Remember when we used to watch television programmes at school?
If you were anything like us you'd all trundle off, in single file, to the television room 10 minutes or so before the programme was due to start and, having gone through the usual rigmarole of deciding who to sit next to, you'd wait for the television to warm up.
Ahh the joy of valves... remember those? When the telly wouldn't reach full brightness for a minute or two after you'd switched it on.
The sitting-next-to decision process was a bit like an early form of politics or negotiation... with much wheeling and dealing to decide who sat next to the most popular people.
And after all the squabbling the end result was generally the same as it was last week... and as it would be next week... and also on the coach on any school trips.
What did we watch?
I remember a programme imaginatively called "Watch" in my early junior school days and then we progressed to "How We Used To Live".
Where they'd dramatically reconstruct out scenes from Victorian times, the First and Second World Wars etc. It was a more interesting history lesson basically.
But the thing I remember most nostalgically about watching the tellybox at school had nothing to do with the programmes themselves... it was all about the waiting...
It was the countdown timer that they used to put on screen on both ITV and the BBC for the 60 seconds before the programme started.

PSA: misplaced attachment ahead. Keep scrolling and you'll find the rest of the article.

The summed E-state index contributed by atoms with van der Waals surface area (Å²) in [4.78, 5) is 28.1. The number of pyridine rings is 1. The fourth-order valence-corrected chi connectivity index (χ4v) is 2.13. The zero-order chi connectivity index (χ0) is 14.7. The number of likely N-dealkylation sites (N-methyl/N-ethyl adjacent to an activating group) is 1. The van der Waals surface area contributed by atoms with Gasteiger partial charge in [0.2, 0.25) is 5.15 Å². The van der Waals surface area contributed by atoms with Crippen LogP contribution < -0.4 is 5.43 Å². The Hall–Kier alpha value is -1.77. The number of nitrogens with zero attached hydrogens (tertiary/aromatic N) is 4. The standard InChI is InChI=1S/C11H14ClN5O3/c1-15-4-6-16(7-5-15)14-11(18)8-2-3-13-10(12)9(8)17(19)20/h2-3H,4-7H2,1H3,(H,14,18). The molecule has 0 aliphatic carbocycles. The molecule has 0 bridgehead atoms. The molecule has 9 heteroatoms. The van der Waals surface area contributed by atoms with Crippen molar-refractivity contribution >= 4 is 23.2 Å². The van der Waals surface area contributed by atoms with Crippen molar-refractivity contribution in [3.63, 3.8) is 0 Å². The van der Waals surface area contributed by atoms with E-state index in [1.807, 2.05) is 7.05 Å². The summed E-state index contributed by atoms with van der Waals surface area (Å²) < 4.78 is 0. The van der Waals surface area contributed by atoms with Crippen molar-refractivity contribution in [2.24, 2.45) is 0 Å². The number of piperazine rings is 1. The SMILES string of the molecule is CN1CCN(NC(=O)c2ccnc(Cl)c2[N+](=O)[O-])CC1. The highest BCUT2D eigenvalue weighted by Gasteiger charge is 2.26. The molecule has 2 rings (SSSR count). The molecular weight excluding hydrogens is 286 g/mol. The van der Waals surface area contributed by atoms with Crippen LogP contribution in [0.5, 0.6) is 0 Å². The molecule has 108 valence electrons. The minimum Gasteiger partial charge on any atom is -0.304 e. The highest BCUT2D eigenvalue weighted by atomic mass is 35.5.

They played music during the countdown too. I remember that being pretty boring for much of my school television experience but, towards the end, the BBC (I think it was the BBC anyway) stepped it up a bit and played some really good (but definitely not anything of Top Of The Pops... that would be far too avant-garde) tunes.
My favourite BBC school telly countdown tune was "Daydream Believer" by the Monkees. Can you remember yours?
Ahhh the Monkees... that's another nostalgic memory.
Incidentally did you know that Davy Jones of the aforementioned "named after primates ensemble" had previously appeared as a character in Coronation Street?
And (I'm sure this is right but please no complaints if it isn't) that Mike Nesmith's (he was the one who always wore a woolly hat) mum invented Liquid Paper.
Rekindle any memories? If so, please share them with the class!